2013 NL Manager of the Year award contenders
Candidates for 2013 NL Manager of the Year award
The Manager of the Year award in both leagues generally goes to a surprise team. Astrophysicist and science populariser Neil DeGrasse Tyson suggested a year ago that the award not be voted on but instead given simply to the manager who led his team to the most wins per dollar (or million dollars if one wants to use reasonably sized numbers) of payroll. This makes good sense; although some players are paid simply by reputation, generally speaking payroll is the best indicator of the resources at a manager's disposal. And it ought to go without saying (though sadly it appears not to in some cases) that the best manager is the one who can get the most 'bang for the buck' as it were. That maximisation task is the primary role of the manager. This means that the winner of the award is more often than not from a small, or at least smaller, team who make a surprise run.
So the astute reader may at this point be asking just how I am going to compose a list of the top candidates to win an award in twelve months time when it is never a good idea to try to predict individual achievements over a six month baseball season even at the end of March, never mind before all the teams are even set? And especially how I am going to compose said list when the primary qualification for winning the award in question is that the winner do something surprising and unpredictable even by the usual standards of baseball? How could one even make logical sense of the notion of the 'five most likely surprises'? Those are all very good questions.
But it is at lest not quite that complicated. It would, yes, be the utmost folly to try to predict a specific winner. But one can start to rule out managers who stand no chance of winning the award. For instance one can immediately rule Joe Girardi out of the running for the award. One can do this not only because Girardi is a poor manager, but because the New York Yankees could go 162-0 next year and still end up with less than one win per million dollars of payroll. In essence, whilst it would be an act of incredible stupidity and hubris to try to predict the winner of this or any award so early, it is much more reasonable to pick out the five who will probably start the season in a position to make a run for it.
But one does still have to take the list with with the same dose of scepticism with which one ought to approach any other claim. There might be a surprise not only during the season, but even before the season. A few weeks ago one might have thought the Toronto Blue Jays' manager to be in contention for this award, but they have taken on so much salary that is probably no longer the case. With the winter meetings still to come and over two months after that before pitchers and catchers even report, we will likely see more shifting of payrolls and that will impact the candidates for Manager of the Year next year. So treat this list as one would treat a claim that some dietary supplement can cure some type of illness: with extreme doubt.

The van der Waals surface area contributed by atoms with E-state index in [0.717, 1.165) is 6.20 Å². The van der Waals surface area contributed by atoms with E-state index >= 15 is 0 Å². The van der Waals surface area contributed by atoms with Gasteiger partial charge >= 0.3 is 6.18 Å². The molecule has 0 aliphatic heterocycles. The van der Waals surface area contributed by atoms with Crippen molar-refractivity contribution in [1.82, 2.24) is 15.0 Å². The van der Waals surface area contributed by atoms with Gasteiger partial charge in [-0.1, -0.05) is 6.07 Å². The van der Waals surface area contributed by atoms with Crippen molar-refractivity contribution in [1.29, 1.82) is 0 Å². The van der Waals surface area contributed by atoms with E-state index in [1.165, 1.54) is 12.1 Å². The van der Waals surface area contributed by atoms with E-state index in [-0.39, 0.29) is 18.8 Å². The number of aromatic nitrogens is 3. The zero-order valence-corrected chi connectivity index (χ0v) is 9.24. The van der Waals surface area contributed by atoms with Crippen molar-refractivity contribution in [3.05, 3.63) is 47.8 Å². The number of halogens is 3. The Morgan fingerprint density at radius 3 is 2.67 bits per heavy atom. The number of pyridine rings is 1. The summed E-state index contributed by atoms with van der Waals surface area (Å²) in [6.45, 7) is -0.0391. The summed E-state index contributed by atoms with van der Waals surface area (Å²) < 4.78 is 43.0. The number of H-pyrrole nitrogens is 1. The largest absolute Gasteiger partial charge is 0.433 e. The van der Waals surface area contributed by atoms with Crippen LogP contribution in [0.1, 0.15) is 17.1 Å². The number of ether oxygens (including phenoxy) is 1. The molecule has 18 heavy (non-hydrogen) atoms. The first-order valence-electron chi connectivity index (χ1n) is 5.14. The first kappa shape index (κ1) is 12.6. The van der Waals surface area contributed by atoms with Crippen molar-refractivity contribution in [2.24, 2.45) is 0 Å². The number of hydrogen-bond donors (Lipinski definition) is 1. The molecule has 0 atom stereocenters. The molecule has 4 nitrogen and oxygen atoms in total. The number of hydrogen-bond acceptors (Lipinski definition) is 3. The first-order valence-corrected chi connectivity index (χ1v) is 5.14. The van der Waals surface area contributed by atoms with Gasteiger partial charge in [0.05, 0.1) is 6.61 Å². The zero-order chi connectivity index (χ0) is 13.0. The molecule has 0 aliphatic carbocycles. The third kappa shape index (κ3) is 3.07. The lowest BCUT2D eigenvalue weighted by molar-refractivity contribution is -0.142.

Clint Hurdle - Pittsburgh Pirates
The Pittsburgh Pirates have threatened to do something in the NL Central for the last two years now. Both times late season collapses have doomed them, but they have the makings of a good team in Pittsburgh. Their division has got tougher with the departure of the abysmal Houston Astros to the AL West, but they are still a team on whom to keep an eye. If they do manage to finish the job next year, Clint Hurdle will probably be a lock for the NL Manager of the Year.
Bud Black - San Diego Padres
Bud Black ought to have won the NL Manager of the Year award in 2012 for his brilliant work in keeping the San Diego Padres even respectable despite his shoestring budget. In a fairly open division any improvement next year could reap substantial rewards for both club and manager.
Kirk Gibson - Arizona Diamondbacks
Another possibility in the NL West, the Arizona Diamondbacks were on the cusp of competing for the division down the stretch in 2012 after winning the division in 2011. But they don't have a massive budget in Arizona and unless they open the pursestrings this winter it will take a solid effort by Kirk Gibson to get them back to the summit.
Dusty Baker - Cincinnati Reds
Dusty Baker was a strong candidate to win the 2012 Manager of the Year award in the National League. He brought the Cincinnati Reds back to the playoffs and it is very easy to lose sight of just how tough a job that is in the Reds romp to victory. But it isn't a big squad bursting with big names and if the Reds do next year roughly what they did this year then Baker will again be mentioned come awards time.
Mike Redmond - Miami Marlins
Mike Redmond has managed professionally for two seasons and already won one Manager of the Year award. It was in the minor leagues, admittedly, but it is still an excellent start to a managerial career. With the massive salary dump by the Miami Marlins and apparent white flag by their owners in the offseason it will take a miracle for them to get anything out of the 2013 season. If it turns out that Redmond is a miracle worker then he will be all but guaranteed a big league MotY to go with his minor league one.